The Pianist made waves in 2002 in film festivals but was only released in the US in a limited way around Christmas 2002. It took some big prizes at the "Oscars" in March 2003 not long after the initial US invasion of Iraq. The left-wing activist and documentary guy Michael Moore made some kind of protest and others booed him for speaking against the war. The star of The Pianist Holocaust movie, Adrien Brody, was seen shaking his head and smirking at Moore, basically mocking him. After its slew of awards, it got a full theater release in the US and did very well, I think, upon its release to DVD in late May 2003. I can only imagine how many people have seen it in the past 19 years.

That CODOH-Forum thread from Dec. 2003 includes someone writing under the name "Guptalicious" saying this, relevant to the geopolitics of the time:
any movie having to do with the Warsaw ghetto is going to have to have obligatory dialog about "this time we have to fight" and sure enough the ad campaign for the movie had just such snippets of dialog. And naturally one expects such dialog to be used to justify everything from taking over all of Area A to invading Iraq.

Adrien Brody, Holocaust-movie star, mocking Michael Moore for protesting the war also poetically fits, perfectly.

And then we see the final line of this Holocaust Piano article about the "evil people who invaded the US Capitol building." It seems more than a little similar.

User avatar
Sannhet
Valuable asset
Valuable asset
Posts: 835
Joined: Mon Mar 08, 2004 6:12 pm
Location: USA

Re: Rare piano that survived Holocaust awaits restoration in Philadelphia

Postby Sannhet » 1 month 3 weeks ago (Sun Feb 14, 2021 10:18 am)

US radio listeners were treated to this Holocaust Piano story today in the NPR program "Weekend Edition," which is said to have a listenership in the millions. NPR is a taxpayer-funded national news radio broadcaster in the USA.

Via NPR: https://www.npr.org/2021/02/14/96780720 ... d-to-glory. Also posted to Twitter.

A Rare Piano That Escaped The Holocaust Gets Restored To Glory
February 14, 2021 | 8:00 AM ET

Heard on "Weekend Edition Sunday"

MICHAELA WINBERG

The innovative Ibach baby grand, brought from Germany in the 1930s by a Jewish family fleeing the Nazis, sat unplayable for decades. That's about to change, thanks to the family's grandchildren.

[3-minute Listen] - streaming at link https://www.npr.org/2021/02/14/96780720 ... d-to-glory

Tom Rudnitsky, the heroic piano tuner who bowed and scraped before the magic of the Holocaust-surviving Piano, gets interviewed for this. He lamely says pianos were the "Tesla" of the 1880s-to-1920s. He uses several verbal shibboleths of someone on the Left.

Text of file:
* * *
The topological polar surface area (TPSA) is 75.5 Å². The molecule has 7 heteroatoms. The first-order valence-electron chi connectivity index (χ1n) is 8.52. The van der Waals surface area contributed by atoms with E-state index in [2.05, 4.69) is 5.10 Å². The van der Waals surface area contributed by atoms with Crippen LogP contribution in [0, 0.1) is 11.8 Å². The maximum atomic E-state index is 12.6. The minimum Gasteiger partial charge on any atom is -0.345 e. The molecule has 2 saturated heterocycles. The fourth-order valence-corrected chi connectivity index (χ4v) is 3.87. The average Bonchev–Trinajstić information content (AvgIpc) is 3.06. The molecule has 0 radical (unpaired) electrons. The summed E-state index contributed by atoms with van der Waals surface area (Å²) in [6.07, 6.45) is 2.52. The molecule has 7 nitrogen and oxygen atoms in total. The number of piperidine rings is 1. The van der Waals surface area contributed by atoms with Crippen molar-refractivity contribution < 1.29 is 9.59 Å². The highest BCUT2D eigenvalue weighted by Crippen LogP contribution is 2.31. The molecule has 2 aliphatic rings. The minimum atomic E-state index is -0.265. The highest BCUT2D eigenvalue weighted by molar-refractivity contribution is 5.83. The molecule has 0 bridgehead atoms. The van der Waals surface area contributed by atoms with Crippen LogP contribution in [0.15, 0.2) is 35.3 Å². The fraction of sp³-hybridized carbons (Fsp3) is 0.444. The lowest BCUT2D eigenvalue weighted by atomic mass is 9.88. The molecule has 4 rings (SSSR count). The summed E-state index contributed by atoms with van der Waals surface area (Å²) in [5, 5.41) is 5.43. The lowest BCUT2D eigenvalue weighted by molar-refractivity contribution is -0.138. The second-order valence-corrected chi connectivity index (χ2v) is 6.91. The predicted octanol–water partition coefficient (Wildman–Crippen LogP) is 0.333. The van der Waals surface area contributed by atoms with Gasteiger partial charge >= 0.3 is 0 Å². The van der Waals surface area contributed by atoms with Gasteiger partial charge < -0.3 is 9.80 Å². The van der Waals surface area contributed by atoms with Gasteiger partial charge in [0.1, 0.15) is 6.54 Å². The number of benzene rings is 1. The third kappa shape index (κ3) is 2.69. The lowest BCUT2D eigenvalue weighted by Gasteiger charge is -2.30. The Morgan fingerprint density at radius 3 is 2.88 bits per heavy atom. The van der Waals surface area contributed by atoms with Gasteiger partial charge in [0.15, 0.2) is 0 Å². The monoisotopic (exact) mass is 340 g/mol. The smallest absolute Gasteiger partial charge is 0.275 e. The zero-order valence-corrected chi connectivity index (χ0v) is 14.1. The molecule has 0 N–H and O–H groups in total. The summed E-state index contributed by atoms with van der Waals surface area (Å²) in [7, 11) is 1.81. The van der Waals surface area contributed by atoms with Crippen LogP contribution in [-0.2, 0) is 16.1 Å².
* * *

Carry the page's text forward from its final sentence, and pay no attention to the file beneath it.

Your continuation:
The reporter, Michaela Winberg (born ca.1996), I assume is Jewish. She uses "vocal fry."

In any case, the exact same 'branding' as the local-news story out of Philadelphia two weeks ago; it was passed up from the junior-league to the big-league with the semi-absurd meme intact. A "piano that narrowly survived the Holocaust" (whatever that means) has now been beamed to millions of pairs of ears. Narrative reinforcement. Narrative management. Anything will do, really. The power of the Holocaust in our culture, demonstrated.

User avatar
Lamprecht
Valuable asset
Valuable asset
Posts: 2374
Joined: Sun Nov 30, 2008 6:32 pm

Re: Rare piano that survived Holocaust awaits restoration in Philadelphia

Postby Lamprecht » 1 month 3 weeks ago (Sun Feb 14, 2021 10:52 am)

Sannhet wrote:A "piano that narrowly survived the Holocaust" (whatever that means)

Indeed, the piano did not survive the Second World War, but "The Holocaust."
It appears as though the Germans not only had a plan to kill every Jew, Gypsy, Jehova's Witness, and homosexual that they could get their hands on... but also musical instruments. Possibly they had made enough lampshades, soap, and furniture from gassed Jews that they decided to use their bodies to make instruments as well. :roll:
"There is a principle which is a bar against all information, which is proof against all arguments, and which cannot fail to keep a man in everlasting ignorance -- that principle is contempt prior to investigation."
— Herbert Spencer

User avatar
Sannhet
Valuable asset
Valuable asset
Posts: 835
Joined: Mon Mar 08, 2004 6:12 pm
Location: USA

Re: Rare piano that survived Holocaust awaits restoration in Philadelphia

Postby Sannhet » 1 month 3 weeks ago (Mon Feb 15, 2021 11:21 am)

Breker wrote:Wow! How ominous! I have an old cuckoo clock in my house made in Germany in the 1930s, so it too "survived the Holocaust".

Philadelphia journalist Danya Henninger (born ca.1974, New York City origin, Holocaust-ancestry) says she owns a grandfather clock which also survived the gas chambers:

Danya Henninger - grandfather clock survived Holocaust.png
https://twitter.com/phillydesign/status ... 0709306368
Danya Henninger @phillydesign
Jan 31, 2021

My grandmother made it out of Nazi Germany with a beautiful grandfather clock. This family was able to save their Ibach piano.

Lovely story about music and family by @mwinberg_


Return to “'Holocaust' Debate / Controversies / Comments / News”

Who is online

Users browsing this forum: JohnDemianiuk and 2 guests